Using his considerable vocal skills, Doohan devised the Vulcan and Klingon language dialogue heard in Star Trek: The Motion Picture. Later, professional linguists, particularly Marc Okrand, expanded Klingon into a fully constructed language with a working grammar.
After the series ended, Doohan found himself typecast and had a hard time getting other acting roles. After a conversation with his dentist, he realized that he would always be Scotty, and he was able to support himself with income from personal appearances. Otherwise, he had minor, fleeting parts, often trading on his Trek fame, such as the Captain in the short-lived Saturday morning live-action kids' show, Jason of Star Command, or a cameo in the made-for-TV movie Knight Rider 2000 as "Jimmy Doohan, the guy who played Scotty on Star Trek". When the Star Trek franchise was revived, Doohan reprised his role of Scotty in seven Star Trek films and made a guest appearance on Star Trek: The Next Generation, all of which left him financially comfortable. Even so, he would never return to the busy, versatile career he once had.
Later life and death
Scotty's exploits as the redoubtable Chief Engineer aboard the Enterprise inspired many students to pursue a career in engineering. Because of this the Milwaukee School of Engineering granted Doohan an honorary degree in engineering. He was immortalised with a star in Hollywood's Walk of Fame on August 31, 2004.
Doohan was married three times. He had four children, Larkin, Deirdre, and twins Christopher and Montgomery, with first wife Janet Young before a 1964 divorce. A marriage to Anita Yagel from 1967 to 1972 produced no children. In 1974 he was introduced to 19-year-old fan Wende Braunberger at a party, and they married the next year; their children were Eric, Thomas and Sarah, who was born in 2000, when Doohan was 80.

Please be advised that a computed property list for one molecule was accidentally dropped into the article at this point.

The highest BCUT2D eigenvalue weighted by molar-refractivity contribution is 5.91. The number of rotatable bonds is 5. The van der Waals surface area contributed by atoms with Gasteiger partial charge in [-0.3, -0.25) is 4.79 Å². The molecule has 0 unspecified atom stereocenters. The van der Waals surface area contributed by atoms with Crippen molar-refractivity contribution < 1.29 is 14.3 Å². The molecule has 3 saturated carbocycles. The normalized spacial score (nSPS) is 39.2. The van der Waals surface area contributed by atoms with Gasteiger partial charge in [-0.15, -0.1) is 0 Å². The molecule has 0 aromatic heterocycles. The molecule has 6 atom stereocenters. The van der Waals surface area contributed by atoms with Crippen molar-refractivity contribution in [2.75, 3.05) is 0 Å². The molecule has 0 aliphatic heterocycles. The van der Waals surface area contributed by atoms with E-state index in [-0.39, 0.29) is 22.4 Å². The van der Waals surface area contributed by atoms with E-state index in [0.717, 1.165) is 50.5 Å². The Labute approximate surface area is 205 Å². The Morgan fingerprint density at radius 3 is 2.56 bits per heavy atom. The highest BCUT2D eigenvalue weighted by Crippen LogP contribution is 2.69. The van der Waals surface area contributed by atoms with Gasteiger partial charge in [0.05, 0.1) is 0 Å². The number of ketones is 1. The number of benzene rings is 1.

He suffered from Parkinson's disease, diabetes, and lung fibrosis in later life. In 2004, he was diagnosed with Alzheimer's disease. On July 20, 2005, at 5:30 in the morning, he died at his home in Redmond, Washington with his wife Wende and long-time friend (and agent) Steve Stevens at his side. His agent identified the cause as pneumonia and Alzheimer's disease.
Doohan's ashes are to be sent into space at his request. Space burial firm Space Services, Inc. confirmed that he had arranged for his cremated ashes to be released into Earth orbit, and they could be on a Falcon 1 rocket launching from California's Vandenberg Air Force Base, tentatively scheduled for September. It is planned that the ashes of Star Trek writer John Meredyth Lucas, who died in 2002, will also be on the flight.
In Star Trek lore, Scotty was born in the town of Linlithgow, Scotland in the year 2222. In memory of James Doohan, West Lothian Council plan to place a commemorative plaque in the town.
As a writer
Doohan, with the assistance of longtime Star Trek author Peter David, wrote an autobiography entitled Beam Me Up, Scotty: Star Trek's Scotty in his own words (1996, ISBN 0671520563)
He collaborated on a series of three science fiction novels with S.M. Stirling:
- The Rising (1996, ISBN 0671877585)
- The Privateer (1999, ISBN 0671578324)
- The Independent Command (2000, ISBN 0671319515)
Read earlier biographies on this page.
James Doohan Facts
|Birth Name||James Montgomery Doohan|
|Birthday||March 3, 1920|
|Birthplace||Vancouver, British Columbia, Canada|
|Date of death||July 20, 2005 (Redmond, Washington, USA, age 85)|
|Height||5' 11" (1m80) How tall is James Doohan compared to you?|